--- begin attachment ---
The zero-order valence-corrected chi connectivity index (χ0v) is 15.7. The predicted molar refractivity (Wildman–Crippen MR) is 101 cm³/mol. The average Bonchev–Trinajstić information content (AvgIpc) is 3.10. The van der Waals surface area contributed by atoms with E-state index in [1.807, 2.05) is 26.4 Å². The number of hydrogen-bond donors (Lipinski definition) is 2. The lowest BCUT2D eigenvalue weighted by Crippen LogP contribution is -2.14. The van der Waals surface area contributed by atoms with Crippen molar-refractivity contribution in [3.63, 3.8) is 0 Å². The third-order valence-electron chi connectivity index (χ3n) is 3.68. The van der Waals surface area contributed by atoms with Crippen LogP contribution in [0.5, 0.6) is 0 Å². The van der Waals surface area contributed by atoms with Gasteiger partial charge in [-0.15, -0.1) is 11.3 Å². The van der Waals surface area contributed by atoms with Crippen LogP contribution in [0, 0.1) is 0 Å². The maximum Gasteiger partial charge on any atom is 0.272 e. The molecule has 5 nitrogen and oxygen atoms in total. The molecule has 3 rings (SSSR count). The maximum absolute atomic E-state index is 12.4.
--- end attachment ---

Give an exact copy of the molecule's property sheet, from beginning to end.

The zero-order valence-corrected chi connectivity index (χ0v) is 15.7. The predicted molar refractivity (Wildman–Crippen MR) is 101 cm³/mol. The average Bonchev–Trinajstić information content (AvgIpc) is 3.10. The van der Waals surface area contributed by atoms with E-state index in [1.807, 2.05) is 26.4 Å². The number of hydrogen-bond donors (Lipinski definition) is 2. The lowest BCUT2D eigenvalue weighted by Crippen LogP contribution is -2.14. The van der Waals surface area contributed by atoms with Crippen molar-refractivity contribution in [3.63, 3.8) is 0 Å². The third-order valence-electron chi connectivity index (χ3n) is 3.68. The van der Waals surface area contributed by atoms with Crippen LogP contribution in [0.5, 0.6) is 0 Å². The van der Waals surface area contributed by atoms with Gasteiger partial charge in [-0.15, -0.1) is 11.3 Å². The van der Waals surface area contributed by atoms with Crippen LogP contribution in [0, 0.1) is 0 Å². The maximum Gasteiger partial charge on any atom is 0.272 e. The molecule has 5 nitrogen and oxygen atoms in total. The molecule has 3 rings (SSSR count). The maximum absolute atomic E-state index is 12.4.